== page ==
Microglossum olivaceum (Pers.) Gillet - Olive Earthtongue

Phylum: Ascomycota - Class: Leotiomycetes - Order: Leotiales - Family: Leotiaceae

Microglossum olivaceum - Olive Earthtongue, Copyright David Harries

These tiny greenish or brownish earthtongues are not only rare by very small and well camouflaged against the background of mosses and plant leaves in the kinds of unimproved grasslands in which they occur.

This picture was taken in Pembrokeshire by David Harries, with whose kind permission it is shown here as well as in Pat O'Reilly's new book Fascinated by Fungi, published by First Nature in 2016.

Distribution

The Olive Earthtongue is a Biodiversity Action Plan (BAP) species in Britain. This very rare earthtongue fungus has been officially recorded in England, Wales and Ireland, where it occurs in mossy woodlands and sometimes in high quality (low nutrient) unimproved grassland. Microglossum olivaceum is found also in locations throughout northern Europe, but there is concern that this species may be declining in many of its known sites.

Taxonomic history

In 1796 when Christiaan Hendrik Persoon described the Olive Earthtongue he gave it the binomial scientific name Geoglossum olivaceum. It was the French mycologist Claude-Casimir Gillet (1806 - 1896) who in 1879 transferred this species to the genus Microglossum - a new genus circumscribed by Gillet in that same year - whereupon it acquired the scientific name Microglossum olivaceum by which it is generally known today.

Synonyms of Microglossum olivaceum include Geoglossum olivaceum Pers.Leptoglossum olivaceum (Pers.) W. Phillips, Mitrula olivacea (Pers.) Sacc., and Microglossum fuscorubens Boud.

Etymology

Microglossum, the genus name, means small tongue, while the specific epitet olivaceum refers to the olive tinge to most of the fruitbodies (but note that the colour is very variable with some being much browner than others).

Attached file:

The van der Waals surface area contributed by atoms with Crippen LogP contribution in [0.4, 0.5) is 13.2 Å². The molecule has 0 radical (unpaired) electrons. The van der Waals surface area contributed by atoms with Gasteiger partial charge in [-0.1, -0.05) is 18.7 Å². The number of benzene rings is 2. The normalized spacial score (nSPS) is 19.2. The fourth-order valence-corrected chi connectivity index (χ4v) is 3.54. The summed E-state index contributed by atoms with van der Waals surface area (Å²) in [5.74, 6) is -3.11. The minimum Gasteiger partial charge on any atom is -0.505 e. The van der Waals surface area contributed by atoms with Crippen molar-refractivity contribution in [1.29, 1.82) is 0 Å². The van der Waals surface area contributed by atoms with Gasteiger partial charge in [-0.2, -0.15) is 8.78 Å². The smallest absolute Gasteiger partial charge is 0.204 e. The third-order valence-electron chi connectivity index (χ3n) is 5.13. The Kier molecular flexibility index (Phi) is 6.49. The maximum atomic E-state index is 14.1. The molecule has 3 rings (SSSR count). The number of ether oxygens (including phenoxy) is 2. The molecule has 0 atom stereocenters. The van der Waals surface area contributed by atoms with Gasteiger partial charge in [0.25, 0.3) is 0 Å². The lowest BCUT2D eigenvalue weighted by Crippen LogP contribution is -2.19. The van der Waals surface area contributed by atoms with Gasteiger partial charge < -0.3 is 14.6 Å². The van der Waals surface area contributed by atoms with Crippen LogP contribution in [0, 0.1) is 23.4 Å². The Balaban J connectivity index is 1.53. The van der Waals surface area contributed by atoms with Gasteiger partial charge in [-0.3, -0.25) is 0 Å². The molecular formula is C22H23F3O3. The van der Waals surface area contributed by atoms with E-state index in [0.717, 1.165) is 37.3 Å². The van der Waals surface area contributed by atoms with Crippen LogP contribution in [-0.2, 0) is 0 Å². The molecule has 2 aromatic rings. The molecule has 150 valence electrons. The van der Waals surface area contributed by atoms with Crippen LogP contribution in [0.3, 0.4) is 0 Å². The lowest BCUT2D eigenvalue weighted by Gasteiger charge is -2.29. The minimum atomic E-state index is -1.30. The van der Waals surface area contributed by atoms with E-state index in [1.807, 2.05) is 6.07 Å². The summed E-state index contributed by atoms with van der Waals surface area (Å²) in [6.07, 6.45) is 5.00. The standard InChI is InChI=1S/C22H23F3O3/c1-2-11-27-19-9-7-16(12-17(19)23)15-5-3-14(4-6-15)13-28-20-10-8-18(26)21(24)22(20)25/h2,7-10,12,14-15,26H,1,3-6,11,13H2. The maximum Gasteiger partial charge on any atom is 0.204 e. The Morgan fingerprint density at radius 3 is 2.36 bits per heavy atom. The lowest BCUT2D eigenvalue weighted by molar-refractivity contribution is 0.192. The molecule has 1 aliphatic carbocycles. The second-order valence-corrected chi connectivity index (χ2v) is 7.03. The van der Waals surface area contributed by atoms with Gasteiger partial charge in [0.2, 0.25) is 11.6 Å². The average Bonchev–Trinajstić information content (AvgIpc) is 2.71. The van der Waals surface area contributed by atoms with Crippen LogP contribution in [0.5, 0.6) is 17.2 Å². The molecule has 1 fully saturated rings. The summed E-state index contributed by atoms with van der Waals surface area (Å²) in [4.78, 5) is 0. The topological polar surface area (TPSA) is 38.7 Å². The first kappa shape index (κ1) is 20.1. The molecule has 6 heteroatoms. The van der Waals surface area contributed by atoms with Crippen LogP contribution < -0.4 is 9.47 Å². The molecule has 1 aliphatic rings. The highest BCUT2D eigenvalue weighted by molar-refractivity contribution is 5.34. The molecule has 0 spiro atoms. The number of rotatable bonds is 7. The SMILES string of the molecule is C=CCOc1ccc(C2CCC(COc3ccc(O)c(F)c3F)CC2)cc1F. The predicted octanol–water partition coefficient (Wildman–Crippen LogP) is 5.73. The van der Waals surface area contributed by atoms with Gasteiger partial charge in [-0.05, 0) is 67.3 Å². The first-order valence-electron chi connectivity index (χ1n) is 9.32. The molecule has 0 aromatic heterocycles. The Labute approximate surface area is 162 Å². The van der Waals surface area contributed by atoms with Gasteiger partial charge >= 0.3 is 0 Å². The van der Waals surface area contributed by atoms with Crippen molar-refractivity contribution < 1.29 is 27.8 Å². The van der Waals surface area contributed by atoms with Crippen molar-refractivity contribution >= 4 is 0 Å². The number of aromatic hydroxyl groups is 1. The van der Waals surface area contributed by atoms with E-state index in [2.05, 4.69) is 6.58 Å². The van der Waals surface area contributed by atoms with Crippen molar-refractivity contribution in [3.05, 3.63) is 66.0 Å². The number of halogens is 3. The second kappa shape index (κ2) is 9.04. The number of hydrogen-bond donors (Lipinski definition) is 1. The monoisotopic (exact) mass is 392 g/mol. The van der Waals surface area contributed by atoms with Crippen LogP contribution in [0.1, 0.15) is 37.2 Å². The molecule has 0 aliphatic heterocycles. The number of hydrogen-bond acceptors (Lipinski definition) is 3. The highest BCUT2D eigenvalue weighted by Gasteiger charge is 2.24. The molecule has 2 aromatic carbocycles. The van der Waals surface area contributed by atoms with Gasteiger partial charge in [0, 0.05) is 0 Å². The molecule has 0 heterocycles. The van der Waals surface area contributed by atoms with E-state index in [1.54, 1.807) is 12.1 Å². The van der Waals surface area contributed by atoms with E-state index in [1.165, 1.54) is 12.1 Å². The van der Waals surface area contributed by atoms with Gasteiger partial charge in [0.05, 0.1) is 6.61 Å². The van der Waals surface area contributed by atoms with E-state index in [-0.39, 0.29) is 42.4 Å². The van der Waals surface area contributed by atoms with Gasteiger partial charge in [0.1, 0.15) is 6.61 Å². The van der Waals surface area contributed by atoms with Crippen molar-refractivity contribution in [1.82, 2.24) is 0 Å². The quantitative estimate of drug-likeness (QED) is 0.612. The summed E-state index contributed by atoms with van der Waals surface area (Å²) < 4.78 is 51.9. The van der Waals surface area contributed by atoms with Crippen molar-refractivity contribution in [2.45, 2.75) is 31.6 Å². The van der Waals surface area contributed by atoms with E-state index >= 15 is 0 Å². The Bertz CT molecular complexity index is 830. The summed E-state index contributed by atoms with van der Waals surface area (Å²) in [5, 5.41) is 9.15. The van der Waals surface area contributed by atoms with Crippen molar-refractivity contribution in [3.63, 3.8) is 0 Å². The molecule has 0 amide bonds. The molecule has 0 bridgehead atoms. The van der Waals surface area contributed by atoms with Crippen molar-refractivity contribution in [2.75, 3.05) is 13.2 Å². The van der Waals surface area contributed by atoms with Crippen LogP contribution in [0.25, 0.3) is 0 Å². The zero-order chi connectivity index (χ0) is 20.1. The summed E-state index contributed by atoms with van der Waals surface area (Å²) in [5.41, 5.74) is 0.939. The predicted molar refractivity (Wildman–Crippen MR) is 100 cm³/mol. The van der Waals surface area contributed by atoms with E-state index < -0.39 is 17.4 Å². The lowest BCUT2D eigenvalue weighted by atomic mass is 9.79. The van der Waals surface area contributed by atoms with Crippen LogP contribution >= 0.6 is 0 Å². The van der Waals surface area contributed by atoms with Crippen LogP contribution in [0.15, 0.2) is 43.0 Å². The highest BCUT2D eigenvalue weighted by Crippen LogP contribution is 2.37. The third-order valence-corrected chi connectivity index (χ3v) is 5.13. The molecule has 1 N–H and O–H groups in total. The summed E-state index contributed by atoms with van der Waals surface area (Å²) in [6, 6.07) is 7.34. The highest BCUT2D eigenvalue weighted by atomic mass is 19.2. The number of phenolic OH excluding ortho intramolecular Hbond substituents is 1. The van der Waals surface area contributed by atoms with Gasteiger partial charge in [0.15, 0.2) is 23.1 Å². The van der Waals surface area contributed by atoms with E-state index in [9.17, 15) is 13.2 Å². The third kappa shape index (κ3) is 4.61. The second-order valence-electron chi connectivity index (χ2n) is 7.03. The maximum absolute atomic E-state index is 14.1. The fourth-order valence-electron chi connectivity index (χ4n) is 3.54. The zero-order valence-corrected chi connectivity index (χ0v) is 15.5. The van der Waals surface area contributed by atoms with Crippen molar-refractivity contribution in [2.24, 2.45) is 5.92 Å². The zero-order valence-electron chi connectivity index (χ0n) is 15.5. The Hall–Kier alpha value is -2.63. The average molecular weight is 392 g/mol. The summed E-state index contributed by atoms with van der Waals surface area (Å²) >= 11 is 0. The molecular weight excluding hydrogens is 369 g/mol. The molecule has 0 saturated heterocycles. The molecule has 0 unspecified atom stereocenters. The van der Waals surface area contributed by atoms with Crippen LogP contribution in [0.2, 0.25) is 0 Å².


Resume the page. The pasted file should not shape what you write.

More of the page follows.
Identification guide

Closeup of Microglossum olivaceum

Fruitbody

Like other earthtongues, this very rare species comprises a narrow stem supporting a wider, usually flattened head that does indeed look like a wrinkled tongue protruding from the earth. The colours of the Olive Earthtongue are very variable and should not be used as the sole means of identification.

The fertile tongue section may be reddish or brown, medium olive-brown or dark greenish-olive, and can vary from 0.8 to 2cm long and up to 1cm wide.

The infertile stem is 2 to 6mm in diameter and 1 to 3cm long, smooth and varying in colour from bottle green through various shades of olive or occasionally brown.

 

Spores

Ellipsoidal, smooth, 13-17 x 3.5-5µm.

Spore print

White.

Odour/taste

No significant taste or odour.

Habitat & Ecological role

Saprobic, in mossy woodlands and unimproved grassland.

Season

Summer and autumn.

Similar species

Microglossum viride, a woodland species, is usually much greener and has a scaly stem. The two species can be separated with certainty by microscopic examination: the asci of Microglossum olivaceum are shorter than 100µm whereas the asci of Microglossum viride are longer than 110µm and can be up to 150µm. (As a further check, the spores of the Green Earthtongue are much larger than those of the Olive Earthtongue.)

Culinary Notes

These are very rare fungi and they should definitely not be collected for food. They are considered by some authorities to be of unknown edibility or suspect and so they might possibly be poisonous.

Reference Sources

Pat O'Reilly (2016) Fascinated by Fungi; First Nature

Dennis, R.W.G. (1981). British Ascomycetes; Lubrecht & Cramer; ISBN: 3768205525.

Breitenbach, J. & Kränzlin, F. (1984). Fungi of Switzerland. Volume 1: Ascomycetes. Verlag Mykologia: Luzern, Switzerland.

Medardi, G. (2006). Ascomiceti d'Italia. Centro Studi Micologici: Trento.

British Mycological Society (2010). English Names for Fungi

Dictionary of the Fungi; Paul M. Kirk, Paul F. Cannon, David W. Minter and J. A. Stalpers; CABI, 2008

Taxonomic history and synonym information on these pages is drawn from many sources but in particular from the British Mycological Society's GB Checklist of Fungi and (for basidiomycetes) on Kew's Checklist of the British & Irish Basidiomycota.

Top of page...


Fascinated by Fungi, 2nd edn, hardback

If you have found this information helpful, we are sure you would also find our book Fascinated by Fungi by Pat O'Reilly very useful. Author-signed hardback copies at a special discount price are available here...

Other nature books from First Nature...